The Oracle database is widely used around the globe for mission-critical applications and migrating Oracle workloads to the public cloud requires significant planning and testing. This blog examines the 5 challenges of migrating Oracle database workloads to Microsoft Azure and how to solve them.

For more information on how to use the Silk Platform for fast, resilient, and cost-efficient Oracle workloads on Azure, download Silk for Oracle.

Challenge #1: Performance for Data Intensive Workloads

Mission-critical applications on Oracle are data intensive and performance is paramount. The nature of the public cloud as a shared, virtualized environment means that data performance can be unpredictable, with cloud providers setting throttles to place upper limits on speed and volume of data. There is a risk of overpaying for cloud resources to achieve performance.  Mission-critical workloads require high throughput and low latency in the cloud to meet user experience and SLA requirements.

Challenge #2: Oracle Database Licensing

Oracle’s database licensing model is complex, requiring customers to tread carefully to avoid unexpected costs. When migrating to the public cloud, an enterprise will likely need additional database licenses because:

  • The Oracle Processor Core Factor Table is not applicable for Authorized Cloud Environments and the required number of database licenses can increase significantly in comparison to running on-prem.
  • Cloud vendors set throttles on capacity and performance which results in the need for more (and stronger) VMs and, therefore, more licenses.

Challenge #3: Data Inflation When Migrating from Oracle Exadata

If you are using Oracle Exadata and Hybrid Columnar Compression (HCC) for data compression, there are a couple of items to note when migrating to the public cloud:

  • Customers migrating from Exadata to Azure face the prospect of “data inflation” as the database expands to its non-HCC-compressed size.
  • HCC and Exadata are only supported in the Oracle Cloud, so customers migrating to Azure must abandon HCC resulting in a larger database footprint and cloud bill.

One alternative is to use Oracle’s Advanced Compression Option instead, but this incurs further database licensing costs. The additional database server CPU power required to perform these compression operations results in customers deploying larger VMs, with more vCPUs, requiring more database licenses.

Challenge #4: Database Clones

Database clones are used for development, testing, analytics, and production. Oracle customers using Exadata Snap Clones may be surprised to find that creating writeable clones in the public cloud requires the creation of full clones that take up capacity and are time-consuming to manage.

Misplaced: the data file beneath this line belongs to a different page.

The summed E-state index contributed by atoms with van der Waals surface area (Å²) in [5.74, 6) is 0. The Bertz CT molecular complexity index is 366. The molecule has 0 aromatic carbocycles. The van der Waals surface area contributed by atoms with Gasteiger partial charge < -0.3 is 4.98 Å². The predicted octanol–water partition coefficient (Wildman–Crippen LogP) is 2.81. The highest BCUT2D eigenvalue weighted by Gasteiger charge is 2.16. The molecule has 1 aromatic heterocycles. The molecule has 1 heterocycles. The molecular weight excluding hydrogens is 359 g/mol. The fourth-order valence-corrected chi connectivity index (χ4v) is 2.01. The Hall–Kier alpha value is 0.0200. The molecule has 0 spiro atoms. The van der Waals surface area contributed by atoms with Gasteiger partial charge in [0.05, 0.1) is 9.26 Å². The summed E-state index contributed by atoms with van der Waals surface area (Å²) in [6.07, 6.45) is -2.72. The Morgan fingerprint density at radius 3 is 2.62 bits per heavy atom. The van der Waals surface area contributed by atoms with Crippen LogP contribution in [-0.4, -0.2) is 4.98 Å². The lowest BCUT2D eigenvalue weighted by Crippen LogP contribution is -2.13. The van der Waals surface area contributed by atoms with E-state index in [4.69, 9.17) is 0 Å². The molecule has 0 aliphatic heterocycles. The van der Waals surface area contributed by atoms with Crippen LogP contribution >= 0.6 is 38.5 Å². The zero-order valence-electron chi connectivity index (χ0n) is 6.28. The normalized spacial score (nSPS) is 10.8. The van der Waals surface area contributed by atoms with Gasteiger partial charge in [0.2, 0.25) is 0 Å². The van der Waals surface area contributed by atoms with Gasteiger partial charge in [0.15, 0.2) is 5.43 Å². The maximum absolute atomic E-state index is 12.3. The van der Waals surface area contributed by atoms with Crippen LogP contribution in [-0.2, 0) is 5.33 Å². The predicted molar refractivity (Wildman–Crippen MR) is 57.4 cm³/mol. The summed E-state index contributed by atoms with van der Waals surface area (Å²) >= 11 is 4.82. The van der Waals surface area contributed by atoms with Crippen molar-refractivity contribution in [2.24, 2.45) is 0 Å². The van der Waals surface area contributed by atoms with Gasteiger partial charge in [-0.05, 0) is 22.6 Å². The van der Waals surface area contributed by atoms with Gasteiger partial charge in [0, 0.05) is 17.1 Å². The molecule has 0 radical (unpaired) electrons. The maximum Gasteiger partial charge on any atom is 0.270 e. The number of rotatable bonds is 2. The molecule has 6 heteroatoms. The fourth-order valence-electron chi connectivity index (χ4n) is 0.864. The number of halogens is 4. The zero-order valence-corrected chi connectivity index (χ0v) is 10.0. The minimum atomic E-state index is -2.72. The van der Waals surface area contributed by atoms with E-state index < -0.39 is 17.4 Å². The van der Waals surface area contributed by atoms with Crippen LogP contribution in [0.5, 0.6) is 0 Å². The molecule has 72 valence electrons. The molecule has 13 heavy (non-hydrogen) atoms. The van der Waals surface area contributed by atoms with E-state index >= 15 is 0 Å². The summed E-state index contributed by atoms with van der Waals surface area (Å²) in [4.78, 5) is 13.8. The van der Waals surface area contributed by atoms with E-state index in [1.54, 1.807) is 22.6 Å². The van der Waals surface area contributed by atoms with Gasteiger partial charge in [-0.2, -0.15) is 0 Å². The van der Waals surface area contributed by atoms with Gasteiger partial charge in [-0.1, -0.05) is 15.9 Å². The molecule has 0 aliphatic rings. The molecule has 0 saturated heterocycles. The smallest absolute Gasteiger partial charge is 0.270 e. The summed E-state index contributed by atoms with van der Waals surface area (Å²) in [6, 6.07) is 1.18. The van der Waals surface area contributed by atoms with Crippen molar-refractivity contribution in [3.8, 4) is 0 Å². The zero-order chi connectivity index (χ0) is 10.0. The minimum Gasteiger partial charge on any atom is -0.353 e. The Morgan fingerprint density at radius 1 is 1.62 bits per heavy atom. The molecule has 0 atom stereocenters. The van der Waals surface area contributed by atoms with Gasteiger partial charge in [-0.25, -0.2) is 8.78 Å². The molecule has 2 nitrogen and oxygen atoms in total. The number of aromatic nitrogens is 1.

Challenge #5: Resiliency

Data must be secure and resilient. Many Oracle customers use Real Application Clusters (RAC) to run highly available applications across nodes. Oracle RAC is only supported in the Oracle cloud, and a migration to Azure requires different methods to architect for resilience.

How Silk Solves the Challenges of Migrating Oracle Workloads to Azure

  • 10x the Database Performance: Silk is an invisible layer that sits between your application stack and cloud infrastructure to provide low latency and high throughput of data. With performance of more than 1M IOPS, 20 GB/s throughput with consistent sub-millisecond latency, Oracle mission-critical workloads run easily in the Azure cloud. Customers experience 10x the performance and save 30% on cloud costs, and this is without refactoring your application or database.
  • Reduced Exposure to Oracle Database Licensing Costs: The architecture of Silk overcomes IaaS performance limitations and throttles, allowing the use of less VMs with less vCPUs. Additionally, Silk offloads operations to the data layer, alleviating the requirement for more vCPUs on the database server and the corresponding license requirements.

Silk’s inline data reduction technology uses resources on the data layer to compress and deduplicate your database without exposure to additional licensing costs. This takes place without the need for user intervention and has no effect on performance, offering customers a considerably more cost-efficient solution.

  • Zero-footprint Clones: With Silk you can create zero-footprint clones that do not impact performance or capacity. Clones can be mounted for read/write purposes, which serve to create additional working environments, at no additional cost of capacity. Read/write clones deliver the same performance of the production copies without any impact on the actual production database.
  • Rock-Solid Resiliency: The Silk platform provides no-single-point-of- failure architecture, full availability covering zone or region outages, and cross-cloud availability. You can implement effective disaster recovery or business continuity strategies as systems are resilient and self-healing, recovering automatically from hardware failures.

For more information on how to use the Silk Platform for fast, resilient, and cost-efficient Oracle workloads on Azure, download Silk for Oracle.